What's behind the "worst music video ever"?

Rebecca Black's hilariously awful "Friday" goes viral -- but she's just the tip of a child-performer iceberg


Mary Elizabeth Williams
March 14, 2011 7:15PM (UTC)

To get to be the most appalling thing on the Internet, you've got to be pretty bad. So, this weekend, when Slate's Farhad Manjoo tweeted that "This Is Literally The Worst Thing I Have Ever Heard," Gawker asked, "Is this the worst music video ever?" and Dlisted posted about a  "bullet to your sense of hearing," it was clear that Rebecca Black's "Friday" was something special. A viral meme was born -- and with it, the inevitable fantastic riffs.

Like any effective horror show, "Friday" seems innocuous -- almost innocent -- at first. But this is no mere off-brand Selena Gomez or Demi Lovato production. Somewhere around the second note of the eerily auto-tuned song -- and its equally unlifelike video -- it becomes clear that it's possible to create something that's an insult to Kidz Bop. With lyrics like, "Yesterday was Thursday, Thursday. Today is Friday, Friday. We we we so excited. Tomorrow is Saturday and Sunday comes ... afterwards" -- delivered in Black's dead-behind-the-eyes monotone, "Friday" will haunt your nightmares. Did I mention the tragic rap interlude, where a man with delusions of being Usher throws in a "Whooo!" and something about "passing a school bus"? I'll leave the final verdict on the whole thing to my 7-year-old, a child whose penchant for eating ChapStik suggests she may not have the most discriminating of tastes, who declared of "Friday" that "This is the worst," before stalking out of the room in disgust.

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But remember how in "Alien" it was really scary because of the Alien, but in "Aliens" it was even scarier because there were a lot more Aliens? Here's the ominous thing about Rebecca Black -- she's just the tip of a horrible iceberg called Ark Music Factory. With its roster built almost entirely of very young, trying-very-hard girls, the recently launched company from producers Patrice Wilson and Clarence Jey emits a distinctly "Toddlers and Tiaras: The Next Generation" vibe. What good can ever come of a company that uses comic sans for its artist profiles?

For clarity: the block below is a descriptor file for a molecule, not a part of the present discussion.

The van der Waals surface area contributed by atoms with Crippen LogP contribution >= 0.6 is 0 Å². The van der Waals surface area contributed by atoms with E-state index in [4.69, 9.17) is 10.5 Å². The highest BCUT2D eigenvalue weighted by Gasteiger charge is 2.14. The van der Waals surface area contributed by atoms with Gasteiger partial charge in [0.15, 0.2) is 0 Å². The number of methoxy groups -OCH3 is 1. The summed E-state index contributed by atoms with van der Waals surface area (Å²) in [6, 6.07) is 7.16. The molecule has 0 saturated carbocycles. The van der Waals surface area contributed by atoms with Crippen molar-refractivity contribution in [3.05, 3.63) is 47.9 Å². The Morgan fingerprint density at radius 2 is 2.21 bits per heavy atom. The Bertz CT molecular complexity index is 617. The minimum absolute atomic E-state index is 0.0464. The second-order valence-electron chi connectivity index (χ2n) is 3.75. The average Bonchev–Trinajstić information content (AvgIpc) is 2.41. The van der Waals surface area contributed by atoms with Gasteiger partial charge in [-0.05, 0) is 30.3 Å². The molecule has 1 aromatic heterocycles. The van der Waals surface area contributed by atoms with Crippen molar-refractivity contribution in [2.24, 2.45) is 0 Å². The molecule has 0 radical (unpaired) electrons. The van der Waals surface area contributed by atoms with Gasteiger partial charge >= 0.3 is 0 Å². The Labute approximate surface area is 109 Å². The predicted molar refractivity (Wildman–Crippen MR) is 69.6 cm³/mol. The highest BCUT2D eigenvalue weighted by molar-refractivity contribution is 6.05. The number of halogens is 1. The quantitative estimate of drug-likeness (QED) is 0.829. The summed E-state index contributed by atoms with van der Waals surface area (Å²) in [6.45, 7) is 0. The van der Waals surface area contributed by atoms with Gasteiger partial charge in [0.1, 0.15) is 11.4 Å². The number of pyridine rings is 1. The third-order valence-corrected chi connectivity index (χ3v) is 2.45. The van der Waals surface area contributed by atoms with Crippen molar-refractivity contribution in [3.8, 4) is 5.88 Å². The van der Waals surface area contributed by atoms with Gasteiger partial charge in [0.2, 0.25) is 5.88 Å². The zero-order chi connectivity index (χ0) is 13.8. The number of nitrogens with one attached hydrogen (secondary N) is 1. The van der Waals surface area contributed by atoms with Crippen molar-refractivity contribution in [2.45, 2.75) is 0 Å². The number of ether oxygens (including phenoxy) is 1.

And if you're congratulating yourself for making it through "Friday," I challenge you to endure Ariana Dvornik's "Fly Away," Kaya's ultra-lite Britney routine in "Can't Get You Out of My Mind," or 11-year-old CJ Fam's full-on creepy "Ordinary Pop Star" -- in which the little dynamo belts about the travails of fame while the grown-ups stop just shy of leering. See? Ke$ha only makes it look easy. Just go to the label's YouTube channel – if you dare. There's a RAP REMIX of "Friday."

In Hollywood, you can find someone to encourage your aspirations, no matter how far-fetched they may be, no matter how woefully underprepared you are for a real career. And the quest for younger and younger "talent" -- combined with the hunger of the kids and no doubt their families -- makes for a perfect storm of mediocrity and future broken dreams.

Everybody has to start someplace, and someday even Rebecca Black might be able to carry a tune. But watching the parade of shiny, glittered-up, aggressively smiling kids at Ark's launch party video from last month, it's hard to see anything but desperation for attention, and a "Factory" willing to encourage it. And the only thing more horrifying than Rebecca Black's terrible "Friday" is the sad, easily exploited longing for fame she represents.


Mary Elizabeth Williams

Mary Elizabeth Williams is a staff writer for Salon and the author of "A Series of Catastrophes & Miracles."

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